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The next response totally threw me.
He said "Senor you can have this mask for 25!"
Now this was really rare. He was dropping price and I was not even bargaining. Something
was definitely wrong.
"No I don't want a mask." was my reply.
His response was, "Senor, you can have this mask for 20."
Now I really was flabbergasted. "No thank you I don't want a mask.
On this process went until we reached 10 Quetzales. At that point I decided that £3.00 in UK
pounds it meant no-thing.
I still have mask and still tell this story, difference is now I understand what was
going on. Would you like to know? The reason for my bargain was that it was last sale of
the day. In process of selling most important sales are first of day because it
gives you luck for day. An earlier start means a more profitable day. Then next
important sale is last one of day as this gives seller luck for next time he
comes to market. When you consider that these people live from proceeds of their labours
and sales of their labours it is easy to understand.
All my masks have stories around them. Where I got them, why, what they were used for, what I
like about them etc. As I have
used many of my masks with children having stories helps to bring them alive. Funnily enough I
often find that my two crude horned mask from Guatemala fetch most interest. Young children
enjoy their direct message. The only other mask that receives as much attention or respect
(particularly from teenage boys) is Marka mask I have which only looks down. It is worn by
the man who carries out circumcision of young initiates. It fair brings a tear to their
There are so many types of mask that it seems almost impossible to list each type. Many mask
are danced to day so new mask are always being produced. As with other areas masks are made
specially for tourist. The mask maker in Chichecastenango is worth a visit if you are in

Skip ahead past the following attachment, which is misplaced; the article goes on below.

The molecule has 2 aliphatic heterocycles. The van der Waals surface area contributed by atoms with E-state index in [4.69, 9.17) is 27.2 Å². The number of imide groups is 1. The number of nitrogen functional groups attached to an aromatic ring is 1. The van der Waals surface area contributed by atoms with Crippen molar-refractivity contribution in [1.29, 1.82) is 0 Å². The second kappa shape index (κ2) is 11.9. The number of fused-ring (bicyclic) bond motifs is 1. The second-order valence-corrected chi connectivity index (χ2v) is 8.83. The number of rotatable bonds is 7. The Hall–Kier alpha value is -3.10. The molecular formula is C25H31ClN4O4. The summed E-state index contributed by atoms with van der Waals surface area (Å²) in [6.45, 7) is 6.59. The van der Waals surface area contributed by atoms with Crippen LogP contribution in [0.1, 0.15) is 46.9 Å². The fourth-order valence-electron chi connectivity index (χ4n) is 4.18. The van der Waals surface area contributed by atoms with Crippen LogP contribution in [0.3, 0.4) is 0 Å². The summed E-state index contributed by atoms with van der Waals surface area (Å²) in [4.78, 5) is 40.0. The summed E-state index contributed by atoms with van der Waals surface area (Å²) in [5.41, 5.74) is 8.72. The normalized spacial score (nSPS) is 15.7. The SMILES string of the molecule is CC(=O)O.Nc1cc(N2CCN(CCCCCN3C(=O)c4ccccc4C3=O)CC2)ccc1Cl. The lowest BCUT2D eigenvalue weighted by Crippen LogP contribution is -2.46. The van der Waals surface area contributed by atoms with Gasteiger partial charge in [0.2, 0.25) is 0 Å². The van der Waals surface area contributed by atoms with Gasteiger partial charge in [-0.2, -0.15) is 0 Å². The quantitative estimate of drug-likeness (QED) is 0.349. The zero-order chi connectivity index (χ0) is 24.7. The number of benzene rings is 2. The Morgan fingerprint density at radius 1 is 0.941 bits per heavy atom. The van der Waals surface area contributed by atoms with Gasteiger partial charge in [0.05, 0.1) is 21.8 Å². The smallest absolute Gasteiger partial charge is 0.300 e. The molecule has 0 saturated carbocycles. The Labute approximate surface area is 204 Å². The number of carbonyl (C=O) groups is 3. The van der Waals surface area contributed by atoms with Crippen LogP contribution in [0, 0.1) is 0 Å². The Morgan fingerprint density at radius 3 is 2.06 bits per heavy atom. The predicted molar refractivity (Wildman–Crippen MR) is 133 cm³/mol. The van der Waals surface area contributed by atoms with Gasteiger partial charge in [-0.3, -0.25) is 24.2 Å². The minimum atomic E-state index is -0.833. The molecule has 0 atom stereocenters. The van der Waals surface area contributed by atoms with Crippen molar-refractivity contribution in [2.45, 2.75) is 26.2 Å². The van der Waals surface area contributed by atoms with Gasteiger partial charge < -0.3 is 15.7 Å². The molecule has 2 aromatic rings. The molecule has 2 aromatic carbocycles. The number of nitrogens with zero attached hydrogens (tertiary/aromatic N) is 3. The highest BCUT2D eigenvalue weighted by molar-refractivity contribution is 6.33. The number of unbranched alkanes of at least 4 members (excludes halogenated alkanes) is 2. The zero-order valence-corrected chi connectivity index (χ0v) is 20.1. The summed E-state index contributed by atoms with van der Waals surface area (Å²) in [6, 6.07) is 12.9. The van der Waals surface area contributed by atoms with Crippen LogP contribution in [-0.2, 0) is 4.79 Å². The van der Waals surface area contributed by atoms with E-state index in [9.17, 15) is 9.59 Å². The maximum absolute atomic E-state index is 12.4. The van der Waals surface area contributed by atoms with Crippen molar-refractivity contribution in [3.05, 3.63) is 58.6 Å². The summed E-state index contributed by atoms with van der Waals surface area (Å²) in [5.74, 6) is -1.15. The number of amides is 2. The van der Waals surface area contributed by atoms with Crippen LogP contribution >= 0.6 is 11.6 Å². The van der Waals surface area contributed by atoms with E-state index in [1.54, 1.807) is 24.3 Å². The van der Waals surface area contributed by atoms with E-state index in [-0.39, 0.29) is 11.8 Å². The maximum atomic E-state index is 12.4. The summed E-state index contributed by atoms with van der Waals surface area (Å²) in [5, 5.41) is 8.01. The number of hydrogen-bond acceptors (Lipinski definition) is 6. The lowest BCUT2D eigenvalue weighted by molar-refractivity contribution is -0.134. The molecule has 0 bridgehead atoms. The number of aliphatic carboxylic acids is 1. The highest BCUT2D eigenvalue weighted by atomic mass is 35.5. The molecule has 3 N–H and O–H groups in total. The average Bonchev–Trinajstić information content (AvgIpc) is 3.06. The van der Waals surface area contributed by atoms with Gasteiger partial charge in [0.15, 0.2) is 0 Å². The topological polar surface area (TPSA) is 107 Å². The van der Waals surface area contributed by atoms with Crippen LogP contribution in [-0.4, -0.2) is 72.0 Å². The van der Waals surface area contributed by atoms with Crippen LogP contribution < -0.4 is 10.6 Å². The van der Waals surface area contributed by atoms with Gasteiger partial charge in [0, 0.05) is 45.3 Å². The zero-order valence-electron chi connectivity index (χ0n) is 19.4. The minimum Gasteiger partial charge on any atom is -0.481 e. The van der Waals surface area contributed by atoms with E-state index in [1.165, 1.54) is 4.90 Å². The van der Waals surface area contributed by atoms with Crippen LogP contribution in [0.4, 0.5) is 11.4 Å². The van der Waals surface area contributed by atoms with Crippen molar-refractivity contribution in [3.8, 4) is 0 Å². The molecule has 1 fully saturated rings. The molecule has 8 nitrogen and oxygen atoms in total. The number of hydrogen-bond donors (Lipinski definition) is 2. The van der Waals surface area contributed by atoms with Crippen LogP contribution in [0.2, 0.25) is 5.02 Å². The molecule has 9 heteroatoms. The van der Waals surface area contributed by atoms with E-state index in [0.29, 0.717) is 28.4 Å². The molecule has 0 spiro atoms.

In Guatemala it is possible to discover conquistador masks that mock invaders. They are
often associated with Pedro
Alvarado who with his soldiers conquered Guatemala. Also seen are devil like mask which have
snake symbols associated with healing in most cultures. The deer dance, a reflection of a
Spanish tradition, has masked dancers performing in long faced deer mask.
As in Mexico many of festivals mirror European church with local additions. For
collector in both these areas it is possible still to buy good danced masks from source. This
is difficult to do with out local help. It is also possible to buy new masks form carvers
which are ones to be danced. Authenticity in these cases comes form carver. Even
tourist masks can have a high standard of craftsmanship.
In Mexico range of carnival and festival masks is vast. Some of production is personal,
the dancer creates his own
mask. Some of festivities include:-
The Dance of Moors and Christians
The Twelve Peers of France
Carnival before Lent
Animal dances in particular Tigre dance which is a representation of jaguar
The Festival of Crazies ( la fiesta de los locos )
La danza de los vaqueros
Dances for patron saints e.g.. San Isidro Labrador
The Day of Dead
To add to this wide range each area has its own interpretation of costume, dance and mask.
For collector this widens range considerably.
If you are interested in this particular area may I recommend following books
Mask arts of Mexico by Ruth Lechuga and Chloe Sayer Thames and Hudson ISBN 0 500 27797 4
Masks Art of Expression Ed John Mack British Museum ISBN 0 7141 2530 x
© Ian Bracegirdle 2004 1 Elderberry Close East Morton BD20 5WA UK 01535 692207 http://mask-and-more-masks.com You may use this article freely on condition that you include this copyright line and URL and that people who subsequently use this article follow same conditions. Thank you for accepting these conditions.
Teacher. Course Leader, Mask enthusiast and collector.